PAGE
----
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Bruce started the training off with an overview of what web apps are, including a warning that he would be lying to us. Not to be alarmed - this is lying in the sense of making some things simpler than they really are so they're understandable. 

Key things to know about web apps and specifically NetTalk apps:

  • server and browser are disconnected
  • one EXE, multiple users
  • server is written in Clarion
  • client is written in JavaScript
  • appearance is handled by CSS
  • uses HTML/HTML5 (HTML5 isn't an accepted spec yet but many browsers have implemented many of the HTML5 features)
  • the app you ship is the web server - there is no external web server requirement (e.g. IIS, Apache)
  • the visual designer is gone 
    • deciding what the app looks like comes at the end, and you can style the whole app at once, e.g. make all browses look the same way 
    • this freaks a lot of people out
    • it's actually much much better to do the visual design at the end - it's less work
  • main 4(5) browsers supported
    • IE
    • Firefox
    • Chrome
    • Safari
    • Opera too
  • start thinking about procedures in a NetTalk app as event handlers
  • you can't have local variables (but there's a way to get around that)

Bruce then whipped up a new app using the NetTalk wizard.

You can use localhost. Bruce also mentioned setting up your own names for IP addresses - the file you need for this is found under %SystemRoot%\system32\drivers\etc\hosts 

Setting a limit of 100 threads is a good place to start. That will probably translate to about 1000 requests per second, and chances are your IO will be the limiting factor before you get to that many requests anyway. 

Bruce explained the basic structure of an HTML page. So there are controls (HTML for browses, forms etc which can be called as you would call a browse) and snippets of HTML or NetWebSource procedures which just dump in the requested HTML and can not be called directly by the user.  

Example of HTML you when you request a control:

	<!-- Net:PageHeaderTag -->
	<!-- Net:PageFooterTag -->

The menu is added to the page header procedure as an extension. Want another menu? Add another extension.

Bruce explained the important differences in the ways you can navigate using the different menu options: Link, Content (using the Content div, which must be enabled in global settings) and Popup. 

Popups will give you a very Windowsy (Bruce actually compared it more to CPD) experience. Not search engine friendly, however.


SPAs - single page applications

You can create SPAs with NetTalk. Bruce talked a bit about future directions. Front loading also works well with SPAs; you dump all of the unchanging HTML into the initial page load so all you need to do is load up the changing data. The static page can be on a CDN (content delivery network). You can even offload the static page delivery to a CDN or different server. And what if that server were a JavaScript server using the browser's local store? Then you could use PhoneGap to create pseudo-native mobile apps. Not there yet, but clearly lots of interesting stuff to come from CapeSoft.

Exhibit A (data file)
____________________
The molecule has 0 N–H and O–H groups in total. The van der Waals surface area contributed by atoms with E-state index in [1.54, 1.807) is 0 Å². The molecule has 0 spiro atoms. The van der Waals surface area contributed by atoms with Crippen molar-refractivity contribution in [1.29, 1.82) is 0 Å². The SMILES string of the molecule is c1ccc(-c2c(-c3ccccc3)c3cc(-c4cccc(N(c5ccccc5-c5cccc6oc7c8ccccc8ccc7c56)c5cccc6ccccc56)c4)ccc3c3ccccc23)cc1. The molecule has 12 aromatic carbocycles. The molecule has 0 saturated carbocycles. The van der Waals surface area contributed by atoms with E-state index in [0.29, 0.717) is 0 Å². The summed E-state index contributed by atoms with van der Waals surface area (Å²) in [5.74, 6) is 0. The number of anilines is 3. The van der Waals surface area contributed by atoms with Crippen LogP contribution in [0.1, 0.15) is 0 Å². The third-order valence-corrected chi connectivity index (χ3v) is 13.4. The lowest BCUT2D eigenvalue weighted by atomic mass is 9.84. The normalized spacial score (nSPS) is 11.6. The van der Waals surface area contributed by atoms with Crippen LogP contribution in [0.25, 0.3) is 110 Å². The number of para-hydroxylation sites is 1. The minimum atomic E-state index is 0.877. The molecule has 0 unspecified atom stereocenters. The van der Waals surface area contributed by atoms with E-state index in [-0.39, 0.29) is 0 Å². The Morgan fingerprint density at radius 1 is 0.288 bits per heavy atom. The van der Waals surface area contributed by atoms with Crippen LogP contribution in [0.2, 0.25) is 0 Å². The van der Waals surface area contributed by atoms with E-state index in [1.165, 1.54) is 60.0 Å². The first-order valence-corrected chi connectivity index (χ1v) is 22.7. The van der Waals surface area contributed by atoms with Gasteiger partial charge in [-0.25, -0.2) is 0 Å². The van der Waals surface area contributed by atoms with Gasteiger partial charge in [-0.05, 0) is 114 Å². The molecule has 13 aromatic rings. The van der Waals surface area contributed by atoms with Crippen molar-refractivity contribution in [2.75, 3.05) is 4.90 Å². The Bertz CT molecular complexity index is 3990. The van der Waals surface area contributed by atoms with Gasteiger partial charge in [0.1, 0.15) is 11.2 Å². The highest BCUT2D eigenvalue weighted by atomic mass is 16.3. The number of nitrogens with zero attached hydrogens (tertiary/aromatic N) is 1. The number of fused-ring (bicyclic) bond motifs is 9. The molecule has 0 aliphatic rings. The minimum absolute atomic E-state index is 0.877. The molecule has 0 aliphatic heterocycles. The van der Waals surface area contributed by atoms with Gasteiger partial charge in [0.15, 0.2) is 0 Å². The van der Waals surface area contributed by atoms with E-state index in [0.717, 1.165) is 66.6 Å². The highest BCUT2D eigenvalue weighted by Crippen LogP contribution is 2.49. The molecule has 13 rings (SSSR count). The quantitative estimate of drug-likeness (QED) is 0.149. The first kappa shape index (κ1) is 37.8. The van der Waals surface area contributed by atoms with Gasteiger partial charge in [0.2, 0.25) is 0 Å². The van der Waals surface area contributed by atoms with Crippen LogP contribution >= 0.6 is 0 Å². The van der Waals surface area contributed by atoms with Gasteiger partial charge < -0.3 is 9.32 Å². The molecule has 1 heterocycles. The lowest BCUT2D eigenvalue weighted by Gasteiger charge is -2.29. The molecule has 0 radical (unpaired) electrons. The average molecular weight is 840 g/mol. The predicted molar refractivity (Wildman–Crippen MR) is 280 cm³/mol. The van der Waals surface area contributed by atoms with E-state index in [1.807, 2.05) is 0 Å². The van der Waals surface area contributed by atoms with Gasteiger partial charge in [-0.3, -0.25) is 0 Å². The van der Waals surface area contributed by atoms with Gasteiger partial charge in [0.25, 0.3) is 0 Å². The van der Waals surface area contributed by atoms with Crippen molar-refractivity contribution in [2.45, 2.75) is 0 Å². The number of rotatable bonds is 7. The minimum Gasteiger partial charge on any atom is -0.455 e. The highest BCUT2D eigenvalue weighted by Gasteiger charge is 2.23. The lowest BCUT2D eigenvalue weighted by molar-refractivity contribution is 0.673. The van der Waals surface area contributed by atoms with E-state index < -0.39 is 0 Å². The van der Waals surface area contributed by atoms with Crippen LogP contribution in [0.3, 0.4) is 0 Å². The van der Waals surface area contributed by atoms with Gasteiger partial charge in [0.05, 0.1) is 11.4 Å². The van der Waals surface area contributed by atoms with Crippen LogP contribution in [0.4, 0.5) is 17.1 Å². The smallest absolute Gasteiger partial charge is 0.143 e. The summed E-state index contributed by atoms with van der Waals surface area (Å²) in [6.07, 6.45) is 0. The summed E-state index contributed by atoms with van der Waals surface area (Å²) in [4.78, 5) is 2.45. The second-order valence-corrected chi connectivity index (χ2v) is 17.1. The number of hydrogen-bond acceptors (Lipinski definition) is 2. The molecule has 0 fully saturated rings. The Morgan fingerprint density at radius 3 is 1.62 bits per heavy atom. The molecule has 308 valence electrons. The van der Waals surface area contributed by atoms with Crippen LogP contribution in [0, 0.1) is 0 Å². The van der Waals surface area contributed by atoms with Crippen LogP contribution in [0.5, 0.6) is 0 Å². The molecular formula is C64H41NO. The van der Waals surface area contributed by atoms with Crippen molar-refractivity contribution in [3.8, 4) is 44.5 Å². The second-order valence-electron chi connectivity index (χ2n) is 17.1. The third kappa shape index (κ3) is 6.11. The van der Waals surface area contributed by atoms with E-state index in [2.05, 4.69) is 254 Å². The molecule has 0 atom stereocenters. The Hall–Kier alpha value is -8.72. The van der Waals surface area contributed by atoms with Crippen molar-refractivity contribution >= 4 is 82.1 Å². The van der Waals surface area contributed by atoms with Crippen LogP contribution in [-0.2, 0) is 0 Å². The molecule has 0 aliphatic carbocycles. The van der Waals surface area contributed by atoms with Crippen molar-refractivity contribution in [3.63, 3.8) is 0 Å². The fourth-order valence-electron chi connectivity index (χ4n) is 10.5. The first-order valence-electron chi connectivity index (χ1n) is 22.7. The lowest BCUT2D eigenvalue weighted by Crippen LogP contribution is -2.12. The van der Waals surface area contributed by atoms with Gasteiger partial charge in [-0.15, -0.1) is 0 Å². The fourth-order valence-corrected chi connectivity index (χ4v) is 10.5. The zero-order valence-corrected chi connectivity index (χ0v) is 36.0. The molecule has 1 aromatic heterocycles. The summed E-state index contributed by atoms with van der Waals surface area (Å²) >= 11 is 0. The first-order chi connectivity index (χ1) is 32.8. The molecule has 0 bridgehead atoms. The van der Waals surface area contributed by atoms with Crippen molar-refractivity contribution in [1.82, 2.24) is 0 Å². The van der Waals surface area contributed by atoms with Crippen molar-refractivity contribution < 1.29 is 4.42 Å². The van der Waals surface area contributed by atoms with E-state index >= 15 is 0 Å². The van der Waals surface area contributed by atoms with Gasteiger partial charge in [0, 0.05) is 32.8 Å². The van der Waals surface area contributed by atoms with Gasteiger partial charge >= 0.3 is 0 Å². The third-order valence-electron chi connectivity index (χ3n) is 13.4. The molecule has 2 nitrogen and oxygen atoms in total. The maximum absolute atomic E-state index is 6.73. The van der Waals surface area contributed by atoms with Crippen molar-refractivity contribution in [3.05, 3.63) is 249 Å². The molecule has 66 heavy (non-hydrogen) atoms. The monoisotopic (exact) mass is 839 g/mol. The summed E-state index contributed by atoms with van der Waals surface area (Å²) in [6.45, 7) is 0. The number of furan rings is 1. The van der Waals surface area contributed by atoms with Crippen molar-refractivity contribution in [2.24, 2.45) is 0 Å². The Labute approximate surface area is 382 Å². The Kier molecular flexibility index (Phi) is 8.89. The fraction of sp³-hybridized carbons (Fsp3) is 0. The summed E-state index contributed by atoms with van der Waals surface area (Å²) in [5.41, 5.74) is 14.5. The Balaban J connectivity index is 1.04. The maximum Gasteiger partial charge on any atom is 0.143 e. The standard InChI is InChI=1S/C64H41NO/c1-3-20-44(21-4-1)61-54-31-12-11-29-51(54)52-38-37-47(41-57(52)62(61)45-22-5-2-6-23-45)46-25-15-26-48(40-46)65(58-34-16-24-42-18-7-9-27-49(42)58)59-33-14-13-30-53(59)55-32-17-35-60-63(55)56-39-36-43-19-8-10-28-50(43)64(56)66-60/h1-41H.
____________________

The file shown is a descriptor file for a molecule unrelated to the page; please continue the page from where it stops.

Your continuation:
Template expressions

Most fields in NetTalk are expressions - you can type in anything you like. There are a few exceptions. 


You can have your web app quickly (thin client, maybe 20 users per server) or you can do the work and make an app that can scale up to thousands of users per server. 

Browse settings

There are a whole lot of browse settings, and a whole lot of settings for each field in a browse. For display, there are really only four types: text (string), date, button and procedure. The latter means you can embed controls in browses, such as a browse of browses.  

The book

Okay, I didn't rotate the image. But the text is at a 45 degree angle anyway. No, just on the cover, not inside. 

250 pages of NetTalk goodness! Only available to those taking the training. 

Some good explanation of session variables and their importance.

Bruce spent some time on Monday afternoon talking about Cascading Style Sheets, which you use to style your HTML page markup. Firebug is a great tool not just for seeing what's going on in the page but also for modifying CSS and seeing the results instantly. NetTalk supports JQuery's ThemeRoller

Bruce went to the ThemeRoller site, picked a theme, made some changes, saved it, and added it to his app.

You can serve up static pages with NetTalk, and you can insert static content through the use of Net: tags. You can also add dynamic code to static pages but that's harder work for the server and generally doesn't work out well. 

More good discussion on serving text files, including the great risks in allowing the user to pass in anything more than alphanumeric characters and periods when requesting files. You could be exposing every file on your system to download.

Bruce showed a nifty trick for determining the content type used for a given file extension.

Often you'll want to send email from your web server. You can do this synchronously or asynchronously. 

Biggest thing you can do to speed up your site is probably to enable the Combine all files setting. Second best option is to pre-compress files or compress on the fly. 

As usual, tons more information was presented. 



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